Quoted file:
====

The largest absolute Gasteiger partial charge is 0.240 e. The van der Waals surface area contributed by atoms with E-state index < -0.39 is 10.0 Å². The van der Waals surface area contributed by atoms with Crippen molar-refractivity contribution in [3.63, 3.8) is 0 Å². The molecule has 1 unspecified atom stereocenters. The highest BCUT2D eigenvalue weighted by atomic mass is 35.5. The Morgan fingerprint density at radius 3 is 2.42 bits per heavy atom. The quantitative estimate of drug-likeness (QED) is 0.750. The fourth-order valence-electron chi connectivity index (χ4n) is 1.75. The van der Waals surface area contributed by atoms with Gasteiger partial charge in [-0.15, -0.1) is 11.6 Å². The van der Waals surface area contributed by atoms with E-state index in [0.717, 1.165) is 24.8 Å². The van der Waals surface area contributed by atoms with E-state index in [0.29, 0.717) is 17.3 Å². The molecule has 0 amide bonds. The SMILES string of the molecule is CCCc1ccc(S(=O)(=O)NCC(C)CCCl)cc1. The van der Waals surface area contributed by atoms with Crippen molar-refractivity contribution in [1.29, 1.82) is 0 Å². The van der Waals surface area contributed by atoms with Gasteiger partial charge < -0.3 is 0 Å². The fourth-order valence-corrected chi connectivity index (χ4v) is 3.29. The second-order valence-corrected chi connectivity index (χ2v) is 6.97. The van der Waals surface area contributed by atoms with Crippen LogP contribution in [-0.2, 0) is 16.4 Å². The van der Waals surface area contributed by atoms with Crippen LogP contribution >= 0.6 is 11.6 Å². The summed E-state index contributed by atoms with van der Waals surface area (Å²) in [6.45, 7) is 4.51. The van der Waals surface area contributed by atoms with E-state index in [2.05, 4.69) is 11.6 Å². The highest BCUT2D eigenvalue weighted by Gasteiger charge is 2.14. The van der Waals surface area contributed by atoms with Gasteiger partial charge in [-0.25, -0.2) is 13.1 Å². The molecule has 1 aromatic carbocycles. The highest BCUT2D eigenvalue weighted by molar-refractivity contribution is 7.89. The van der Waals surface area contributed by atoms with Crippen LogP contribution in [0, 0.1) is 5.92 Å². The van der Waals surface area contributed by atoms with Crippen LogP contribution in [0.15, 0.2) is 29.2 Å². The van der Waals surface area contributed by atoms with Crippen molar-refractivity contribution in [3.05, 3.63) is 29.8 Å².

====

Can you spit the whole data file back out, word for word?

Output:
The largest absolute Gasteiger partial charge is 0.240 e. The van der Waals surface area contributed by atoms with E-state index < -0.39 is 10.0 Å². The van der Waals surface area contributed by atoms with Crippen molar-refractivity contribution in [3.63, 3.8) is 0 Å². The molecule has 1 unspecified atom stereocenters. The highest BCUT2D eigenvalue weighted by atomic mass is 35.5. The Morgan fingerprint density at radius 3 is 2.42 bits per heavy atom. The quantitative estimate of drug-likeness (QED) is 0.750. The fourth-order valence-electron chi connectivity index (χ4n) is 1.75. The van der Waals surface area contributed by atoms with Gasteiger partial charge in [-0.15, -0.1) is 11.6 Å². The van der Waals surface area contributed by atoms with E-state index in [0.717, 1.165) is 24.8 Å². The van der Waals surface area contributed by atoms with E-state index in [0.29, 0.717) is 17.3 Å². The molecule has 0 amide bonds. The SMILES string of the molecule is CCCc1ccc(S(=O)(=O)NCC(C)CCCl)cc1. The van der Waals surface area contributed by atoms with Crippen molar-refractivity contribution in [1.29, 1.82) is 0 Å². The van der Waals surface area contributed by atoms with Gasteiger partial charge < -0.3 is 0 Å². The fourth-order valence-corrected chi connectivity index (χ4v) is 3.29. The second-order valence-corrected chi connectivity index (χ2v) is 6.97. The van der Waals surface area contributed by atoms with Crippen LogP contribution in [-0.2, 0) is 16.4 Å². The van der Waals surface area contributed by atoms with Crippen LogP contribution >= 0.6 is 11.6 Å². The summed E-state index contributed by atoms with van der Waals surface area (Å²) in [6.45, 7) is 4.51. The van der Waals surface area contributed by atoms with E-state index in [2.05, 4.69) is 11.6 Å². The highest BCUT2D eigenvalue weighted by Gasteiger charge is 2.14. The van der Waals surface area contributed by atoms with Gasteiger partial charge in [-0.25, -0.2) is 13.1 Å². The molecule has 1 aromatic carbocycles. The highest BCUT2D eigenvalue weighted by molar-refractivity contribution is 7.89. The van der Waals surface area contributed by atoms with Crippen LogP contribution in [0, 0.1) is 5.92 Å². The van der Waals surface area contributed by atoms with Crippen LogP contribution in [0.15, 0.2) is 29.2 Å². The van der Waals surface area contributed by atoms with Crippen molar-refractivity contribution in [3.05, 3.63) is 29.8 Å².